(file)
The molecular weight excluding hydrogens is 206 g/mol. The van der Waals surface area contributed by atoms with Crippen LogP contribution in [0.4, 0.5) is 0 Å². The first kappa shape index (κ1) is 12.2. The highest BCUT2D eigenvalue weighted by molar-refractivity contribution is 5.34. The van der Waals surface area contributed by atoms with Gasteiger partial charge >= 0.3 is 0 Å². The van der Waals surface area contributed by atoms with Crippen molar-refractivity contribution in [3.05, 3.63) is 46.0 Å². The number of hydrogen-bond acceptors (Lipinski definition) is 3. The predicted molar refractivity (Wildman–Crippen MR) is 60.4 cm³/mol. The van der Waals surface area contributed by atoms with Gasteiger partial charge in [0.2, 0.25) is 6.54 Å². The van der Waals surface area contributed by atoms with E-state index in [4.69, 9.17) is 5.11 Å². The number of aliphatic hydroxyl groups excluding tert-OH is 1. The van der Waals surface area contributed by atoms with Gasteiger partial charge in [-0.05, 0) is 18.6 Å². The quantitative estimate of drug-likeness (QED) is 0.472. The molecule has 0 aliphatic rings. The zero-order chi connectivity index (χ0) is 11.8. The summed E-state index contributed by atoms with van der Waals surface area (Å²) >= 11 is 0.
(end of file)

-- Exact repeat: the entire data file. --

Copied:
The molecular weight excluding hydrogens is 206 g/mol. The van der Waals surface area contributed by atoms with Crippen LogP contribution in [0.4, 0.5) is 0 Å². The first kappa shape index (κ1) is 12.2. The highest BCUT2D eigenvalue weighted by molar-refractivity contribution is 5.34. The van der Waals surface area contributed by atoms with Gasteiger partial charge >= 0.3 is 0 Å². The van der Waals surface area contributed by atoms with Crippen molar-refractivity contribution in [3.05, 3.63) is 46.0 Å². The number of hydrogen-bond acceptors (Lipinski definition) is 3. The predicted molar refractivity (Wildman–Crippen MR) is 60.4 cm³/mol. The van der Waals surface area contributed by atoms with Gasteiger partial charge in [0.2, 0.25) is 6.54 Å². The van der Waals surface area contributed by atoms with E-state index in [4.69, 9.17) is 5.11 Å². The number of aliphatic hydroxyl groups excluding tert-OH is 1. The van der Waals surface area contributed by atoms with Gasteiger partial charge in [-0.05, 0) is 18.6 Å². The quantitative estimate of drug-likeness (QED) is 0.472. The molecule has 0 aliphatic rings. The zero-order chi connectivity index (χ0) is 11.8. The summed E-state index contributed by atoms with van der Waals surface area (Å²) >= 11 is 0.